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On March 31, 2022, the Indiana Court of Appeals issued its second decision relating to the collection of mortgage interest during the pandemic. At the beginning of the initial surge of COVID-19, the Indiana Supreme Court had granted Marion County Courts’ request to toll the time in which a litigant must meet deadlines and comply with rules of procedure. The emergency order granted relief beginning March 16, 2020, and stated that “no interest shall be due or charged during the tolled period”. By further orders, this tolling period was extended through August 14, 2020. Based upon those emergency orders, a trial court issued a judgment and decree of foreclosure that excluded interest due under the terms of the note and mortgage for the period of March 16, 2020, through August 14, 2020.
In PNC Bank v. Page, the mortgage lender asked the Court to overrule the trial court’s decision to remove that portion of interest, arguing that the emergency order’s tolling of interest could not apply to foreclosure cases. The lender pointed to Governor Holcomb’s Executive Order 20-06, which temporarily suspended the prosecution of foreclosure and eviction actions in Indiana, and explicitly stated that the suspension does not relieve a borrower’s obligations under a mortgage. Previously, the Indiana Court of Appeals had found that post-judgment interest could not be tolled by Indiana courts because it is awarded to the judgment holder by statute and falls under the legislative powers of the state. Denman v. St. Vincent Med. Grp., Inc., Ind. Ct. App. 2021. By the same reasoning, the Court agreed with the lender and held that the tolling period does not apply to pre-judgment interest in a mortgage foreclosure.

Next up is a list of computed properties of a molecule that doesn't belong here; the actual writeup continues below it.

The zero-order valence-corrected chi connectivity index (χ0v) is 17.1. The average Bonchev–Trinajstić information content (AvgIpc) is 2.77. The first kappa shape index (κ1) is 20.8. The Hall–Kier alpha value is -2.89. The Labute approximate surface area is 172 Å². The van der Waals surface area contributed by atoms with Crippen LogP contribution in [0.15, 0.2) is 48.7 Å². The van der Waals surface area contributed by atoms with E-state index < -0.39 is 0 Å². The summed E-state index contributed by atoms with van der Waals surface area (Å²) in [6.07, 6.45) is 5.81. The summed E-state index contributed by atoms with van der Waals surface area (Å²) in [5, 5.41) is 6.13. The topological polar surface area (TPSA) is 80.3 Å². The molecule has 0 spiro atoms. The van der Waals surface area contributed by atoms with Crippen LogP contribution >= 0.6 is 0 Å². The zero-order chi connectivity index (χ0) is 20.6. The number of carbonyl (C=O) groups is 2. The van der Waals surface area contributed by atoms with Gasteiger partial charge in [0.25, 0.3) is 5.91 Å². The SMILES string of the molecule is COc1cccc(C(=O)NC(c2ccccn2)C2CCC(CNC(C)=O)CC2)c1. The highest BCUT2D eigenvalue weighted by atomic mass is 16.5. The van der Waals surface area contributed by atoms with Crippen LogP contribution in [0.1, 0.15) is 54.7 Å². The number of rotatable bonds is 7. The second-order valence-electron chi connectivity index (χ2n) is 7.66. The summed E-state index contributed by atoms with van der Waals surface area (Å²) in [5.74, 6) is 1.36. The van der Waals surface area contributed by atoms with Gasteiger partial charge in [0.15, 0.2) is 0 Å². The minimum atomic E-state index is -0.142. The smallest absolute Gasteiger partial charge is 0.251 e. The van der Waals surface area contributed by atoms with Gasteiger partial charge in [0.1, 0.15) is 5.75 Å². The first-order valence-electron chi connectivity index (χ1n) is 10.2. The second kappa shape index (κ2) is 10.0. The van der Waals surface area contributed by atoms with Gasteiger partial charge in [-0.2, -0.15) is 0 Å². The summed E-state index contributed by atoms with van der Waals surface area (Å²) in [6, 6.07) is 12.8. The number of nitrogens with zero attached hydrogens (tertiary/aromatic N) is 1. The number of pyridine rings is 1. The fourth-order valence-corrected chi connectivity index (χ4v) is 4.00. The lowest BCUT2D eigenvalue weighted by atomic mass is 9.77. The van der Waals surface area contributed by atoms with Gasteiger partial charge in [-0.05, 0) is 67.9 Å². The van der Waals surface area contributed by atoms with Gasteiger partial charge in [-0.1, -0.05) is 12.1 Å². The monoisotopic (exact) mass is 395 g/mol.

Impact on Servicers and Lenders in Indiana
This pair of rulings is great news for mortgage lenders in Indiana. The somewhat contradictory orders issued by Indiana’s legislative and judicial branches have led to inconsistent rulings in mortgage foreclosures over the past 18 months. Now that the apparent contradiction has been resolved, lenders can rest easy that their standard interest calculations are enforceable in Indiana. Questions? This post was prepared by Caryn Beougher, Esq, an attorney in PLG's Indianapolis, Indiana office. Contact us here.
The foreclosure crisis starting around 2007 bore from it a slew of legislation which attempted to help borrowers facing imminent foreclosure or the loss of their home due to foreclosure. One such piece of legislation was the Troubled Asset Relief Program, or TARP. In February of 2010, the United States Treasury established the Hardest Hit Fund in an effort to provide targeted financial aid to states hit most significantly by the subprime mortgage crisis.
Indiana is one of 19 states that received money from the U.S. Treasury to fund its Indiana Hardest Hit Fund (“the Fund”). Over the course of its run since 2010, Indiana received more than $283 million for the Fund, which was a program run by the Indiana Housing and Community Development Authority (IHCDA). The final deadline for accepting applications for the fund ended on May 3, 2021. The program provided eligible borrowers with up to $30,000.00 to reinstate their mortgage loans (see 877gethope.org). The Indiana Foreclosure Prevention Network boasts that it has provided over $182 million to over 11,000 Hoosiers in the State.
Order Amending Local Bankruptcy Rules
The Bankruptcy Court for the Northern District of Indiana (“IN-N”) has adopted a new local rule and corresponding form for filing a Response to Notice of Final Cure (“Response”) effective January 1, 2021. Changes are summarized below:
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